Submissions are due to the WCC on Monday 5 November 2012, regarding proposals for the Design Brief for North Kumutoto (sites 8, 9, 10). Please DO make a submission – otherwise the NIMBYs may stall further work on these sites.

Regarding this, I’m going to write a quick post on public space. It starts here in Wellington:

The area we are talking about, obviously, is Wellington’s fabulous Waterfront. Let’s zoom in, to see what they are talking about:

There you go: sites 8, 9, and 10. Previous proposals had looked at buildings on all three of these sites, and recently Waterfront Watch stopped development on Site 10 dead in its tracks by taking it to the Environment Court. The latest North Kumutoto Design Brief adheres very strongly to the resulting defacto Design recommendations issued (somewhat unusually) by the Environment Court. That should mean, therefore, that this new Design Brief will be very uncontroversial. Shouldn’t it? A new public square? Who wouldn’t want that?

Let’s look at this in a little more detail. Here’s the area concerned in photos taken from the Eye of the Fish’s aerial combat wing (specially trained flying fish on loan to Larry and Serge), with all of these images reproduced here at the same scale:

And more to the point, here is an edited version of that aerial mapping, with the relevant areas coloured up:

The two proposed building sites are coloured in Blue, with the new “open space” in Red, and it looks pretty damn small really, doesn’t it? Although of course all the area in Orange is also Open Space – so perhaps a more truthful version of what we could get would look more like this (I’ve left two small areas of vehicular route in orange – I’d like to see all the rest devoted to those of us on foot or fin):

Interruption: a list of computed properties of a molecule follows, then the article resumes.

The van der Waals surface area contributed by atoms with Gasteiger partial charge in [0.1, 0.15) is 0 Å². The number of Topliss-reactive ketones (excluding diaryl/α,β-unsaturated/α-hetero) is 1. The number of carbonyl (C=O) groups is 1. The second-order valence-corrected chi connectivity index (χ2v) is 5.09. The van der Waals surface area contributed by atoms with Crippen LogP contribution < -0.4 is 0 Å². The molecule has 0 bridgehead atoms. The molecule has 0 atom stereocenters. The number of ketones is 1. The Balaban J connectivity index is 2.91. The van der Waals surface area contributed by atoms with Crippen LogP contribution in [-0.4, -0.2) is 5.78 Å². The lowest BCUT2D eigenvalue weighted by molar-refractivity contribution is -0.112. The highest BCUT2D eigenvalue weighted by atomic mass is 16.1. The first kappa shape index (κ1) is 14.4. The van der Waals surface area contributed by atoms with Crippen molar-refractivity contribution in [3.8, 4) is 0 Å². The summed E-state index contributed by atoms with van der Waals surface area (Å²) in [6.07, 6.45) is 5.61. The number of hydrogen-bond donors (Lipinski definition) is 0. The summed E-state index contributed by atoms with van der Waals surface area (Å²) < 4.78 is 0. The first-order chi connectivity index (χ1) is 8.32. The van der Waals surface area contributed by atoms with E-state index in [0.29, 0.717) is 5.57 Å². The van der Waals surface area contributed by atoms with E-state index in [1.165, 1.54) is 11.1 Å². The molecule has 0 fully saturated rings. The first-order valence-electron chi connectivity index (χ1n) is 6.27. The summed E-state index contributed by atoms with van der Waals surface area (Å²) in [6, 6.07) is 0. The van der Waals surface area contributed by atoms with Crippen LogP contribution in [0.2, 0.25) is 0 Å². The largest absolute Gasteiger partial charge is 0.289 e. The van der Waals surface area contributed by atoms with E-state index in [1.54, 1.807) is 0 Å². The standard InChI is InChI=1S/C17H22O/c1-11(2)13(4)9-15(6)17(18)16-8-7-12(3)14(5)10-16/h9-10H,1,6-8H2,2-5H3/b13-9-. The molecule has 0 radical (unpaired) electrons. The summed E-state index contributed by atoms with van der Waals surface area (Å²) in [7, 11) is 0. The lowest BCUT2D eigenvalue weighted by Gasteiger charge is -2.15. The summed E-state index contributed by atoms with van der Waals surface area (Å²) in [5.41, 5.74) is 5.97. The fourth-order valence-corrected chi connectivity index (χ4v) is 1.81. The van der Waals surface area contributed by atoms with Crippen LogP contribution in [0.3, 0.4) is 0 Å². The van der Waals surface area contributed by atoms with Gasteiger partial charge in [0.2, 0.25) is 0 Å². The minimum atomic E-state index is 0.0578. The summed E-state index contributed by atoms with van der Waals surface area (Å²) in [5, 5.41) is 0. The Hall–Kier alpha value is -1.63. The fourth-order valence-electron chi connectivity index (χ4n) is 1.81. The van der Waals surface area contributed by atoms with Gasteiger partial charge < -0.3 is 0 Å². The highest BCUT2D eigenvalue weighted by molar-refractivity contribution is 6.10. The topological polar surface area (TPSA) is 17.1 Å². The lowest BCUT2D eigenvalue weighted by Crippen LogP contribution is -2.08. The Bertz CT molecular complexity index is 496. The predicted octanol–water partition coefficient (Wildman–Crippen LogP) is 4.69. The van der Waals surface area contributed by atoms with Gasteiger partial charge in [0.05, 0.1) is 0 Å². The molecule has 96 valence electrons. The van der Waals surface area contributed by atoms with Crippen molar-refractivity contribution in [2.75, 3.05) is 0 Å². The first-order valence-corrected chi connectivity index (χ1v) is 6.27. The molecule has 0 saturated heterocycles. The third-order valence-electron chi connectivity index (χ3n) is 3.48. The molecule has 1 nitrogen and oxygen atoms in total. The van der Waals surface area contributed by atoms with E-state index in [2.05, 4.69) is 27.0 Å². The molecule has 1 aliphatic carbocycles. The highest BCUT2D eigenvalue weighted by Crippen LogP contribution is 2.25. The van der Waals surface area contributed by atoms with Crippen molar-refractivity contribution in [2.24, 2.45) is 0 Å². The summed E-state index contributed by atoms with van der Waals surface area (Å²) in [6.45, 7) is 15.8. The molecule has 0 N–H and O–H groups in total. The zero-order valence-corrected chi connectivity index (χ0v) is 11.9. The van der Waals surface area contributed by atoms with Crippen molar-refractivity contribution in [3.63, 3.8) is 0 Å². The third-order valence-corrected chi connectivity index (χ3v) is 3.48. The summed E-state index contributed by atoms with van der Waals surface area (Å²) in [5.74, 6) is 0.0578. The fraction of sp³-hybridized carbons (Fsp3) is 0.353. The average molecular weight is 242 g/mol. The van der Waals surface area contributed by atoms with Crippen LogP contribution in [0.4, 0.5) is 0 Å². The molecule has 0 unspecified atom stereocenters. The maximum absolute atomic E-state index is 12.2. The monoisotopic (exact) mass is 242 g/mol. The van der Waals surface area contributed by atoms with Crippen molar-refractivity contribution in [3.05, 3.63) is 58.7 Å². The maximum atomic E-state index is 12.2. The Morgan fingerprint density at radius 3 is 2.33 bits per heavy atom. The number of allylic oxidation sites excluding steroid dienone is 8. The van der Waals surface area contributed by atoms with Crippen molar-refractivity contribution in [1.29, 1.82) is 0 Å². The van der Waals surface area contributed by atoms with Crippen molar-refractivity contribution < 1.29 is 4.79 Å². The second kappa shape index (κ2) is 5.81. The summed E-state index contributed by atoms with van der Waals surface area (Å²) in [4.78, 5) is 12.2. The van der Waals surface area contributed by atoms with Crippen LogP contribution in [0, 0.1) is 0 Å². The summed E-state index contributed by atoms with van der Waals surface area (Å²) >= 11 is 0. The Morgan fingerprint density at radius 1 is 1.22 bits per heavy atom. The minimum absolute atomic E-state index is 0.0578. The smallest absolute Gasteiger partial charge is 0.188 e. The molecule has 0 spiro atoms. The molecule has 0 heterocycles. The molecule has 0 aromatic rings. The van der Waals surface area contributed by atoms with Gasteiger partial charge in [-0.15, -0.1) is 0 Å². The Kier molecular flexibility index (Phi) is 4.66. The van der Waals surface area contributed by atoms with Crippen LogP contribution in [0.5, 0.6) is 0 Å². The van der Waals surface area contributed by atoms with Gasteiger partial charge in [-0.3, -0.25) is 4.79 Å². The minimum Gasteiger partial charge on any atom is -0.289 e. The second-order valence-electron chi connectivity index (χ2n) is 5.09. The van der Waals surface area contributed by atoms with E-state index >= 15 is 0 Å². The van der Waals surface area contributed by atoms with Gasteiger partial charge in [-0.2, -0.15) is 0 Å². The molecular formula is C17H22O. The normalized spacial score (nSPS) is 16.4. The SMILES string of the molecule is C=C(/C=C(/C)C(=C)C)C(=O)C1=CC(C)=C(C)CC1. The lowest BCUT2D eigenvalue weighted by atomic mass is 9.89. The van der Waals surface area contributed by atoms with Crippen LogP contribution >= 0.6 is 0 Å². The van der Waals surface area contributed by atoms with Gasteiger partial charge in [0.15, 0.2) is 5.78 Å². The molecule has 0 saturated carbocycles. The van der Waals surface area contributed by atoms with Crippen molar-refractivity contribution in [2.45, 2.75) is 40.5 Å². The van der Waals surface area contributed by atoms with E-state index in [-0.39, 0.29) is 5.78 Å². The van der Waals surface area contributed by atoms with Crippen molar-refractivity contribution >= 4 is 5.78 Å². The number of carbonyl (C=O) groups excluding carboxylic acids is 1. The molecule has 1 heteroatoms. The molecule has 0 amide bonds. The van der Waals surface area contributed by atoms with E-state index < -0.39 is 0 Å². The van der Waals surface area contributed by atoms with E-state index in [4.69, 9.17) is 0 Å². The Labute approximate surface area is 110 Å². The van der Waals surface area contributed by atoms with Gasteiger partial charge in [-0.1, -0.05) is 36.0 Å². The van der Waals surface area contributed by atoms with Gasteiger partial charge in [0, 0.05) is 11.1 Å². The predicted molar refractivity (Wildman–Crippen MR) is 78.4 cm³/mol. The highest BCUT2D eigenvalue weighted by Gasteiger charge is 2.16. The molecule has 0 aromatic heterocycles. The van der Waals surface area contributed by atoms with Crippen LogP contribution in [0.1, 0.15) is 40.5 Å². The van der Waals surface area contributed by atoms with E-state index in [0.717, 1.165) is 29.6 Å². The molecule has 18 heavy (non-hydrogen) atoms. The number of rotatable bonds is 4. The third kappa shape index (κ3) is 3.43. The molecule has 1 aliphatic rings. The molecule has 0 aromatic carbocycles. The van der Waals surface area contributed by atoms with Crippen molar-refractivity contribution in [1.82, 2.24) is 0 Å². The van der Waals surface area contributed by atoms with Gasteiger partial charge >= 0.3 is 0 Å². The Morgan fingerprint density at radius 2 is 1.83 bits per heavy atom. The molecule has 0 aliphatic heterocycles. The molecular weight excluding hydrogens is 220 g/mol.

There – that’s more like it. I’m reasonably happy with that as a new public space – in its enlarged form shown in red directly above, rather than the piddly little sample shown earlier.

Of course, there are those amongst us who will be advocating for nothing but Open Space, covered in grass if they could have their way. If they were to do this, then Wellington would end up with a green promenade shaped like this:

I don’t think that is the right idea. Not only is it an awkward shape of park, unsuitable for doing anything like kicking a ball around (into the traffic) or throwing a frisbee (into the sea) or swimming in the harbour (too cold and frankly a little bit suspect on the pollution), it would be an odd sort of park, nestled between the sea and a hard place (the urban motorway).

I’m of the old fashioned persuasion, in that I like to have something to do while I’m relaxing. When I’m in the Coromandel, then yes, like we all do, there is nothing better than throwing off all your fancy frilly bits and slothing out by the seaside edge: sea, sand and sangria, away from cars, cafes and cappuccino. But when in the capital, going for an afternoon stroll, I’m going to want two things: shelter when needed (from sun sometimes, but mainly from the storm); and a place to refuel. Possibly even a destination station in itself. Buildings to house those functions are, of course, necessary. We are not a rural idyl, nor a suburban mall. We are a city, and a damn fine one at that too.